Question? Any data about how African American Christians voted in this election? Curious.

  17. Hubert Lee Fitts3 weeks ago

    My vote as an Evangelical was for Brother Pence which had to also include Mr. Trump.

  18. Anonymous4 weeks ago

    While only 50% of those who identify as Christians are registered voters and only 25% of those vote, Christians are either under attack for the outcome of our election or being questioned on our Christian values. Not all Christians are the same, nor do they vote the same. So check out this!

  19. Anonymous4 weeks ago

    Can you publish the actual total numbers of each group, and not just the % splits? It would be interesting to see estimates on how different numbers of voters changes over the cycles. Maybe a 45% in 2012 is the same number as a 40% today if the actual number rose. – thanks

  20. Anonymous4 weeks ago

    where are the figures on African American Protestants?

  21. Anonymous4 weeks ago

    I have mentioned this subject several times about your various reports. I was a cradle Catholic, then non-practicing Catholic and now am a Unitarian Universalist who attends church 2 to 3 times a week and voted for Hillary. Please, can’t UUs have their own descriptor in your research?

    1. Anonymous3 weeks ago

      I am a UU too and looked at this site to get info on how my religious group voted. However, like you I found nothing. Do you think the problem is that UUs may self-identify as Agnostics, Protestants, Jews, Catholics, Deists, Atheists, Pagans, and a host of other titles? Or could it be that we are such a small percentage that we are lumped into “Other”?

  22. Rita Ihly4 weeks ago

    Admitting, I am a “Non”, I find it difficult to understand how the ‘Christians’ could support Donald Trump. It seems to me that when ‘forgiveness’ takes precedence over human frailty it wipes the slate clean. Yet when Bill Clinton (no, I do not support his choices) erred, it seemed a different story. Same goes for Gingrich, et al. Please, could anyone explain this ‘phenomennnnomm’ to me? I am ambivalent in regard to the outcome of this election. I don’t have much of a dog in this fight. I am an 88 year old female, and on my way out. Yet, I lived through the WWII years. I was 14 when Japan attacked. I lived the years of phenomenal mobilization from scratch! of this nation to fight a war on two fronts. Our backs, and those of our allies were against the wall. What will it take for this generation to focus on the Flame we ignited long ago? To choose otherwise, in my opinion is to betray all those who gave their lives, and all the lives that were destroyed emotionally and physically by their devotion and faith. Get over your obsessions, and honor those who carved out the blessings you enjoy today. In other words, Grow Up!!!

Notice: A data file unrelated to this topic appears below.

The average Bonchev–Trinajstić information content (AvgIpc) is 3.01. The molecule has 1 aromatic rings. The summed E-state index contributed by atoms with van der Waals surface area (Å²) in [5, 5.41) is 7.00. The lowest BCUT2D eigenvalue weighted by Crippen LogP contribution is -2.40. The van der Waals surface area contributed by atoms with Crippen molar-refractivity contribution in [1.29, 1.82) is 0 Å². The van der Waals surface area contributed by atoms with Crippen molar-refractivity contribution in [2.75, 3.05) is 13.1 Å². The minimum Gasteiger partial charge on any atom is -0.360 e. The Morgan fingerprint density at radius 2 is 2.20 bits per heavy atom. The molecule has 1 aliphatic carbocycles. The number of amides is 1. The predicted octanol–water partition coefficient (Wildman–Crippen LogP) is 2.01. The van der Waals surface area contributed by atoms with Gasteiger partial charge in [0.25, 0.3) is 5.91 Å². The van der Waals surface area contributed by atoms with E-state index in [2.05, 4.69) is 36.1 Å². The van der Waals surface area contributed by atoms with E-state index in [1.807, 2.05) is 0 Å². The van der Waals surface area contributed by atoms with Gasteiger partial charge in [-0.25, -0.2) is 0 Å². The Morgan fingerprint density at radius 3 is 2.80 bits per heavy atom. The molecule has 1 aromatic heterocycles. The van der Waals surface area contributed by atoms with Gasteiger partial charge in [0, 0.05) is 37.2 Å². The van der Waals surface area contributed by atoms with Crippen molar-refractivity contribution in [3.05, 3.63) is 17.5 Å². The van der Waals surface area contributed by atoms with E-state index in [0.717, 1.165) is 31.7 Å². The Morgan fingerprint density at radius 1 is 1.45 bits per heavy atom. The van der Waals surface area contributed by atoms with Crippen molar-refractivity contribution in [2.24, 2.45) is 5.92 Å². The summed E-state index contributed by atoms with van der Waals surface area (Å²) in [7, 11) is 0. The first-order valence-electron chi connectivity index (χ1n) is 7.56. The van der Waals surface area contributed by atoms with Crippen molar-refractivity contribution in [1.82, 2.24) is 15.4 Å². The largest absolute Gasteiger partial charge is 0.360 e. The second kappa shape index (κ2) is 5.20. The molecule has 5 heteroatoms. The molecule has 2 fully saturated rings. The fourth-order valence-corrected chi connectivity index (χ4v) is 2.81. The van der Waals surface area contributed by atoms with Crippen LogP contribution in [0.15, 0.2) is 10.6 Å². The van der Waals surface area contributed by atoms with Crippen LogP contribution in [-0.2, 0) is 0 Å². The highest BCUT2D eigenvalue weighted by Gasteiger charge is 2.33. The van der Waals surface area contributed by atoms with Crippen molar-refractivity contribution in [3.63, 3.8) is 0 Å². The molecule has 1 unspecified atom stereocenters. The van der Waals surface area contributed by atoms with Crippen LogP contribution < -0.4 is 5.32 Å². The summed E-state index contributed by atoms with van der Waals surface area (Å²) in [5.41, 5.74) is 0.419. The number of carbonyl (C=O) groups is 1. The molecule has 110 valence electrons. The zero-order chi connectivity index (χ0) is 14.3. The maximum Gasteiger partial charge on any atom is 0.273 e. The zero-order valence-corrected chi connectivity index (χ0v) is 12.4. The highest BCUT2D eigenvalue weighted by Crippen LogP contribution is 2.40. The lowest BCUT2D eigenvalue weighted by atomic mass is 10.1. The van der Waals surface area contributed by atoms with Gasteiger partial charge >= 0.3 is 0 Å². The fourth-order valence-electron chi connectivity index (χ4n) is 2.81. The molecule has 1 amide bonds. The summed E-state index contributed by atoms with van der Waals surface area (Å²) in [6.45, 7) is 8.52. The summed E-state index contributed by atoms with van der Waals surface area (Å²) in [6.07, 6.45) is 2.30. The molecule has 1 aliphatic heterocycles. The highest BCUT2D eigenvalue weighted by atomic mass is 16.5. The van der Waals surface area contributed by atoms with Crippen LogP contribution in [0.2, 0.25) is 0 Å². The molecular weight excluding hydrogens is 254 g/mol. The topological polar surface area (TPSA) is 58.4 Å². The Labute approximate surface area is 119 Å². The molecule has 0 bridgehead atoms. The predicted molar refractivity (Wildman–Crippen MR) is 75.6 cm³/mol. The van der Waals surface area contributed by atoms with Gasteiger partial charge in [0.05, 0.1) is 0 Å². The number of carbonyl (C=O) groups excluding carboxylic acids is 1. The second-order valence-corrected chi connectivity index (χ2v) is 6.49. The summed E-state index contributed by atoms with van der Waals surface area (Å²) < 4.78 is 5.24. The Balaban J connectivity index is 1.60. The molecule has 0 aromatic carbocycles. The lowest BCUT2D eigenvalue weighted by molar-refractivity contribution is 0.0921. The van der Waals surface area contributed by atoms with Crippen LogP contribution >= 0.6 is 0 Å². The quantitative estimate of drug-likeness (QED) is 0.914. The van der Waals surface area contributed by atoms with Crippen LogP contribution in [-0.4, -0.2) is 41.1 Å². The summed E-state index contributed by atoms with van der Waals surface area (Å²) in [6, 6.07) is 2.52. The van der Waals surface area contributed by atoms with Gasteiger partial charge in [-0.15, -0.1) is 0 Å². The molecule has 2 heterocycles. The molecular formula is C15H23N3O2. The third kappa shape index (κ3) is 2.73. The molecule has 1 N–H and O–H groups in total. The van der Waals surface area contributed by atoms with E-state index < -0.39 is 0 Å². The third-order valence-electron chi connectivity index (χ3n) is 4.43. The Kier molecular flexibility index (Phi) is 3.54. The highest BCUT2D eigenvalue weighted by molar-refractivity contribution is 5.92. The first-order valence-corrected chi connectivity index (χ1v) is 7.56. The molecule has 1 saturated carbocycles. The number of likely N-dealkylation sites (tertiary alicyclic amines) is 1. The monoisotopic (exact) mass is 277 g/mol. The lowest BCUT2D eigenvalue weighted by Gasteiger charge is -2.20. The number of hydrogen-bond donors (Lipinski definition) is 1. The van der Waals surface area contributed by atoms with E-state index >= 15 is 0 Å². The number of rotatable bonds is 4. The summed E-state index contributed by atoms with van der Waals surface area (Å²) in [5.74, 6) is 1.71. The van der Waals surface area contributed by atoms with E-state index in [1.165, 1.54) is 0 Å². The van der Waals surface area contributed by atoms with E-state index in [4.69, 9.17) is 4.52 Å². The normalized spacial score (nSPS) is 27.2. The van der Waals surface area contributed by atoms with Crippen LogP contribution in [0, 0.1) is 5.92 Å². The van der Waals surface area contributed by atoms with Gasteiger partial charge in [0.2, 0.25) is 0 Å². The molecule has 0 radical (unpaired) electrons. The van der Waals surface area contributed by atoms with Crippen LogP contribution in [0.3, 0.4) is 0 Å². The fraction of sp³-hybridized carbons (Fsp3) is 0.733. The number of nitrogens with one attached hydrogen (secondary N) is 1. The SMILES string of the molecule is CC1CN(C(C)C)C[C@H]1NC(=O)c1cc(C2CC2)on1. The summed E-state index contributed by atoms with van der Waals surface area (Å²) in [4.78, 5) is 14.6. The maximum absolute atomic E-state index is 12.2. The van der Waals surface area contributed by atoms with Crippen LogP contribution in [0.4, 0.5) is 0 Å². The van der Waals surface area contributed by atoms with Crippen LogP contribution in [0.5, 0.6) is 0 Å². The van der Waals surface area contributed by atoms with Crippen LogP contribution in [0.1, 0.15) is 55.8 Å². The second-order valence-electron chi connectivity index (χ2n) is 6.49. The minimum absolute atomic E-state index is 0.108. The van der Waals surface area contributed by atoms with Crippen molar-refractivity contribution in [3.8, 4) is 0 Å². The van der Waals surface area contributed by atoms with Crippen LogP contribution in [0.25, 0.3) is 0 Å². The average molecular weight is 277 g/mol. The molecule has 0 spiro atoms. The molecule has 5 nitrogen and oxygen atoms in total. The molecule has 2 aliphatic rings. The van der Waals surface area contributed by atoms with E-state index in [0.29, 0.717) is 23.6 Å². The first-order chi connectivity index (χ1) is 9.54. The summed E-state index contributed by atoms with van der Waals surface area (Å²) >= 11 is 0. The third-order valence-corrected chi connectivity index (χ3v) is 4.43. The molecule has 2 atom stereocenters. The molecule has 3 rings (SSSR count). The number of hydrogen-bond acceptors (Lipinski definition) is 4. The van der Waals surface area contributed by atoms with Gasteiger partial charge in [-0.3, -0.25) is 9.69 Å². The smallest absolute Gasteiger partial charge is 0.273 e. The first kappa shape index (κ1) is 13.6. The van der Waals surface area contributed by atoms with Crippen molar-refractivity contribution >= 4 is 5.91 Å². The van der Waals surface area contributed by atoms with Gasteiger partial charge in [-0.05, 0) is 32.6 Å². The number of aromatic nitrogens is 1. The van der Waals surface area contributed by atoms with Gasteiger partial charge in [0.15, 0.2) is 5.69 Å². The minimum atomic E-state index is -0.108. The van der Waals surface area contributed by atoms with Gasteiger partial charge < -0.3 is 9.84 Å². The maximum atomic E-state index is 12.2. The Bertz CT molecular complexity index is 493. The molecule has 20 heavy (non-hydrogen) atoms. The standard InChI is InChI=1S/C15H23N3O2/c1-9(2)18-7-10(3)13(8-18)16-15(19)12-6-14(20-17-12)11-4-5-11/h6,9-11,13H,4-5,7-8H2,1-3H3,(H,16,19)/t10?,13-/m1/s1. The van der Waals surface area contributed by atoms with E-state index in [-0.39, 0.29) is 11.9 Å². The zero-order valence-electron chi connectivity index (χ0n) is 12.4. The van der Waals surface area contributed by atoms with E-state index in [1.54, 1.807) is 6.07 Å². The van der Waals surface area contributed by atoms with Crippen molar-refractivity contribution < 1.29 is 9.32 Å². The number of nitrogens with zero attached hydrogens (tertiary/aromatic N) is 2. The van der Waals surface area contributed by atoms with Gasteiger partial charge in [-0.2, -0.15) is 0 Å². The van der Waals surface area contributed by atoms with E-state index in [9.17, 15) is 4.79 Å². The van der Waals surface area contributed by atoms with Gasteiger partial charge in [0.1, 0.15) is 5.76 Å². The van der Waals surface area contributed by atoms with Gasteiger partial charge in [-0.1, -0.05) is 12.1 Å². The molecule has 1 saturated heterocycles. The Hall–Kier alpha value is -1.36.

1. Anonymous3 weeks ago

      I am a Christian who attends church on a regular basis. You asked how a Christian could vote for Trump. I say- how can a Christian in good conscience vote for Clinton and her support of abortion. First, let me say, I do not approve of the actions of any man who mistreats women. He apologized for the comments he made in the past and as Christians we are taught forgiveness. I voted for Trump for two main reasons: the fact that he wants to unfund Planned Parenthood and the fact that he will nominate a conservative to the supreme court. I am sure there will be replies to this from those who voted for Clinton, but this will be my last comment on the matter as I respectfully do not want to get into a back and forth. I am simply answering the question of a women representing a generation that we owe a great deal. I keep hearing from those who voted for Clinton-how can you overlook Trump’s faults. It is simple, it is more important to me that we stop abortions and allow children to grow up in this wonderful democratic country of ours where they freely express their opinions and can agree to disagree. Under Hillary, children would never even get the chance to be born. Also, I do not agree with the lack of values in our country and the total disregard for the values on which our nation was founded. Our constitution has been ignored. A conservative judge nominee will balance the court that makes decisions that seriously impact our nation. In addition, I believe the immigration policy needs to be reformed. I believe in immigration but legal immigration. I also feel we live in a different world now, where Isis will do anything to kill Americans. We need stronger vetting of refugees to combat Isis infiltration. I believe Trump will make improvements to that process. There are other issues where I supported his stance over hers as well. I also feel Washington is broken and The Clinton machine was a big part of the problem. I hope this answered your question.

    2. Anonymous3 weeks ago

      Respectfully… What are you talking about?